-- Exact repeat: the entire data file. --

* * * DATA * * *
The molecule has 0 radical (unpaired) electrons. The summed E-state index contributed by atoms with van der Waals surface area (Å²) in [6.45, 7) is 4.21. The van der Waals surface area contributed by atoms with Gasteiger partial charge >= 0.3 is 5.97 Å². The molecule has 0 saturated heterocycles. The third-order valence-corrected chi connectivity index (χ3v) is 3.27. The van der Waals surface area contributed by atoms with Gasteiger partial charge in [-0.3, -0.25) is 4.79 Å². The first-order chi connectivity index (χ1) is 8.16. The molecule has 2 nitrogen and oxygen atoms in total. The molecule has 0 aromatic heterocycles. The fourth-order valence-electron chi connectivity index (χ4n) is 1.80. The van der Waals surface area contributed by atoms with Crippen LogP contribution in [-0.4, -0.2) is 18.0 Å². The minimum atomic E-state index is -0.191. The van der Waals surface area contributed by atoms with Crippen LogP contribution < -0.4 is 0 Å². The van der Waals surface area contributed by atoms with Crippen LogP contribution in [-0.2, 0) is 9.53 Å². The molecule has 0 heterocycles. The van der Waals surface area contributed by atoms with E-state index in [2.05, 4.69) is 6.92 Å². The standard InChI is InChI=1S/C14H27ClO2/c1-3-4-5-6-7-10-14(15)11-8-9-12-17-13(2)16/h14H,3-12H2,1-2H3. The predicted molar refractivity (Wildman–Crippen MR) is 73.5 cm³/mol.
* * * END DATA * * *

The molecule has 0 radical (unpaired) electrons. The summed E-state index contributed by atoms with van der Waals surface area (Å²) in [6.45, 7) is 4.21. The van der Waals surface area contributed by atoms with Gasteiger partial charge >= 0.3 is 5.97 Å². The molecule has 0 saturated heterocycles. The third-order valence-corrected chi connectivity index (χ3v) is 3.27. The van der Waals surface area contributed by atoms with Gasteiger partial charge in [-0.3, -0.25) is 4.79 Å². The first-order chi connectivity index (χ1) is 8.16. The molecule has 2 nitrogen and oxygen atoms in total. The molecule has 0 aromatic heterocycles. The fourth-order valence-electron chi connectivity index (χ4n) is 1.80. The van der Waals surface area contributed by atoms with Crippen LogP contribution in [-0.4, -0.2) is 18.0 Å². The minimum atomic E-state index is -0.191. The van der Waals surface area contributed by atoms with Crippen LogP contribution < -0.4 is 0 Å². The van der Waals surface area contributed by atoms with Crippen LogP contribution in [-0.2, 0) is 9.53 Å². The molecule has 0 heterocycles. The van der Waals surface area contributed by atoms with E-state index in [2.05, 4.69) is 6.92 Å². The standard InChI is InChI=1S/C14H27ClO2/c1-3-4-5-6-7-10-14(15)11-8-9-12-17-13(2)16/h14H,3-12H2,1-2H3. The predicted molar refractivity (Wildman–Crippen MR) is 73.5 cm³/mol.